Philadelphia Eagles News

In The Spotlight: DE Victor Abiamiri

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A second-round pick out of Notre Dame in 2007, Victor Abiamiri was expected to compete for a starting job opposite Trent Cole at the left defensive end spot in this past season's training camp.

However, a dislocated wrist at Lehigh sidelined the Eagles' biggest end (6-4, 267 pounds) for the first five games of the regular season. When he returned to the lineup, Abiamiri became part of the defensive line rotation that had 48 sacks in the regular season. Abiamiri accounted for two of them, the first of his NFL career. The first sack was one of the few highlights in the 36-7 loss to Baltimore, the return for Abiamiri to his hometown.

Abiamiri's play improved as the season went on. He recorded his first career forced fumble when he brought down Jason Campbell for a sack in the Week 16 loss at Washington. In that same game, however, Abiamiri suffered a Lisfranc sprain and missed the regular season finale against Dallas and the Wild Card win at Minnesota.

After fighting to get back on the field, Abiamiri contributed in the final two games of the Eagles' season. In the Divisional Round win over the Giants, he recovered a fumble with just 58 seconds left in the game to seal the win. In the NFC Championship Game against Arizona, Abiamiri sacked Kurt Warner and had two tackles for loss.

For the season, Abiamiri had 28 tackles and three sacks (including playoffs). He also accounted for seven QB hurries, two pass knockdowns, a forced fumble and a fumble recovery.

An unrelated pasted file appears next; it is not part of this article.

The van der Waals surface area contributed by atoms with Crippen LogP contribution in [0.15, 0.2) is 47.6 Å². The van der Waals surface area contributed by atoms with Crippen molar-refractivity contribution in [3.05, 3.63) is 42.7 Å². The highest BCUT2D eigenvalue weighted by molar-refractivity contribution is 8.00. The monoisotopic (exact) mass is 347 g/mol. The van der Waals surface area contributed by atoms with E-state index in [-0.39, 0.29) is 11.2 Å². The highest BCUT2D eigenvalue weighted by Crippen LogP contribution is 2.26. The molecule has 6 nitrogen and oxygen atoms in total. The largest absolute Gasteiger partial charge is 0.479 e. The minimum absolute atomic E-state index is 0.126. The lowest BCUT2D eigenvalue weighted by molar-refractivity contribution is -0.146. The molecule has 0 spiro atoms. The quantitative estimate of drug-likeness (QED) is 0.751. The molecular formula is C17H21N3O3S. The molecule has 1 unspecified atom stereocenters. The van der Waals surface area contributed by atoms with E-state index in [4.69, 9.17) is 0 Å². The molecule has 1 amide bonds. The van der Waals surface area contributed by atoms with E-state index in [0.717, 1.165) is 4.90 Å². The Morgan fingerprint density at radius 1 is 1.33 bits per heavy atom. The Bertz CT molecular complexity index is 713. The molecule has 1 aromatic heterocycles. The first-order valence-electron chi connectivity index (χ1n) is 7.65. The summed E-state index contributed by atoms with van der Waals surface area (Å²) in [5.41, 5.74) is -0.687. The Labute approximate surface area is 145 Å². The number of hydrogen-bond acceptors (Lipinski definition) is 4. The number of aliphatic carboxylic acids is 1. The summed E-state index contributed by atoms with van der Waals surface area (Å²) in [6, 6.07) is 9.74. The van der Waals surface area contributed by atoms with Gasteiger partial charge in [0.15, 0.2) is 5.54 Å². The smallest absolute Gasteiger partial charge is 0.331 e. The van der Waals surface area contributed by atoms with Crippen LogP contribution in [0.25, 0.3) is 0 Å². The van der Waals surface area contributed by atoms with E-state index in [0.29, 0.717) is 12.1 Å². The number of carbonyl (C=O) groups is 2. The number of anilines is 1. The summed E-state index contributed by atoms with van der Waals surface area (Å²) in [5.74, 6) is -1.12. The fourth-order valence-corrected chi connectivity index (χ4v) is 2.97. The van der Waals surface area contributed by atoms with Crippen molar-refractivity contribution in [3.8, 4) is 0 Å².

The question for Abiamiri now is can he parlay his good play from the playoffs and potentially seize the starting left end spot in 2009? Or at the very least bolster the rotation to provide rest for the assortment of weapons at the defensive end spot. Juqua Parker, the starting left end last season, started the season off on a tear. Against San Francisco in Week 6, Parker had six tackles, a sack and an interception return for a touchdown. For the rest of the year, Parker had six QB hurries but only a half-sack. Would more snaps from Abiamiri earlier in the season have helped Parker at the end?

Abiamiri's size and ability to hold at the point of attack at the very least make him a good end for stopping the run. If he can be counted upon to do that on first and second down in 2009, it will allow the pass-rush specialists like Parker, Chris Clemons and Bryan Smith much more dangerous on third down.

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